The Witcher 3: Wild Hunt Review (PC)

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Developer: CD Projekt RED
Publisher: Warner Bros. Interactive Entertainment

Main Review

Review Context: I have not played The Witcher, but I did play The Witcher 2: Assassins of Kings for more than 4 hours. I stopped playing because I felt the game, specifically the combat, was too clunky.
Date of Playthrough: May 2015

PC Specs Game Played on:
OS: Windows 7 Ultimate
Processor: Intel Core i5-3570K CPU @ 3.40 GHz
RAM: 16 GB
Video Card: Nvidia GeForce GTX 760
Resolution: 1920 x 1080, 60Hz

This review is based off of a review copy provided by Evolve PR.

Technical:

To run at 30FPS 1920×1080, the only thing changed from the high preset is the number of background characters from medium to low. High preset post-processing settings, screen space ambient occlusion (SSAO), and the only things turned off were depth of field, light shafts, and chromatic aberration.

To run at 60FPS, I dropped resolution to 1366×768 with medium post-processing presets and medium graphics presets with number of background characters, shadow detail, and foliage render distance changed to low.


The Witcher 3: Wild Hunt is a third person action RPG. Advertised as the first truly next-gen RPG, The Witcher 3 is a grandiose story told in stunning detail with all the necessary elements of a great RPG; an interesting and exciting fantasy tale with lots of dwarves, griffins, elves and sorceresses, made all the more engaging for the graphical improvements of the new generation. In classic RPG fashion, the story changes throughout the game based on the decisions made by the player, whether at key points or during course of the whole game. The Witcher 3 does a good job of not making story altering decisions painfully obvious either. Yes, there are quick spur of the moment “Go left or right?” decisions, but those are exciting because of the grabbing storytelling. While the ending was quite satisfying, I believe I got one of the worst endings possible; very sad and foreboding, but it didn’t leave many questions unanswered, despite not knowing the story of the first two games.

The Witcher 3: Wild Hunt”s main strength is its storytelling. Where the avid RPG enthusiast may have grown tired of the standard block of text and general dialogue of traditional RPGs, The Witcher 3 excels at grabbing the player and getting them enthralled in the story at hand. Like a good movie, the writing and acting is so enjoyable to watch that the knee-jerk reaction of “I should be playing not watching!” quietly waits to the side while the player enjoys the wonderful fantasy story that unfolds. With the dialogue rarely feeling superfluous or just for filler, simple RPG tasks of going to the quest giver don’t really feel like the same old task we’ve performed time and time again, The quality of the content, even on a side quest level, keeps them from feeling like side story. They have just as much engagement, storytelling, and are as fun as the main story missions but they don’t happen to advance the main plot. Not once did I do a mission that felt like a simple fetch quest. I believe there were a small few, but I hardly noticed it until re-examining it later.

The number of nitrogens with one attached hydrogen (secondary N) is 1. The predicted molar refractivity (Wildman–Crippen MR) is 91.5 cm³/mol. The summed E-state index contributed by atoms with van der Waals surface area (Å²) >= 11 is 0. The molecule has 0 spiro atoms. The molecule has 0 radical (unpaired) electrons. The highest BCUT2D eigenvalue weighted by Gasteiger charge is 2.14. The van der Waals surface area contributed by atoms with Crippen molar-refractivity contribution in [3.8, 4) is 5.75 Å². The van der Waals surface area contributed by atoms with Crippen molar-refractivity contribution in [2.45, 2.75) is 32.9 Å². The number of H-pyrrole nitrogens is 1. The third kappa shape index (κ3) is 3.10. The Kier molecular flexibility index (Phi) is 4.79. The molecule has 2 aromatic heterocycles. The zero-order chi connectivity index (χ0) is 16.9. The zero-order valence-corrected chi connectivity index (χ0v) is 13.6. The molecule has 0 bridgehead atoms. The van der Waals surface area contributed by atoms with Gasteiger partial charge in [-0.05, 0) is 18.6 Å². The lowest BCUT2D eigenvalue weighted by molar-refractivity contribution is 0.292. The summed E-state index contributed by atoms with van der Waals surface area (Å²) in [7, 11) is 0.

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The Elder Scrolls V: Skyrim may have a bigger scale than The Witcher 3: Wild Hunt, but The Witcher 3 makes up for it with how much effort went into every nook and cranny of it. Not to say that Bethesda didn’t give enough effort, but because the scope of The Witcher 3 is smaller, the developers were able to spend more time on less quests and places. Add the next-gen power and it almost feels like how RPGs should be; no side quest givers who are far less well animated than the main characters, and dialogue that is as engaging to listen to as the monsters are to fight.

The combat in The Witcher 3: Wild Hunt is more on the action side than some RPGs, which is what I tend to prefer. It’s very dynamic, requiring the skill of the player as much as the stats behind the blows. Blocking and parrying are possible on most weapon wielding enemies but big monsters require dodging. However, there are no invincibility frames here, no rolling through giant monster claws and living. Dodging successfully means completely moving out of the way of the enemy attacks. This can prove difficult, especially against large beasts, which gives The Witcher 3 a tactical feel. It takes good positioning, as well as good timing to stay out of harms way. In my opinion. this is much more exciting than the tried and true Elder Scrolls V: Skyrim method of running at them mashing light attack.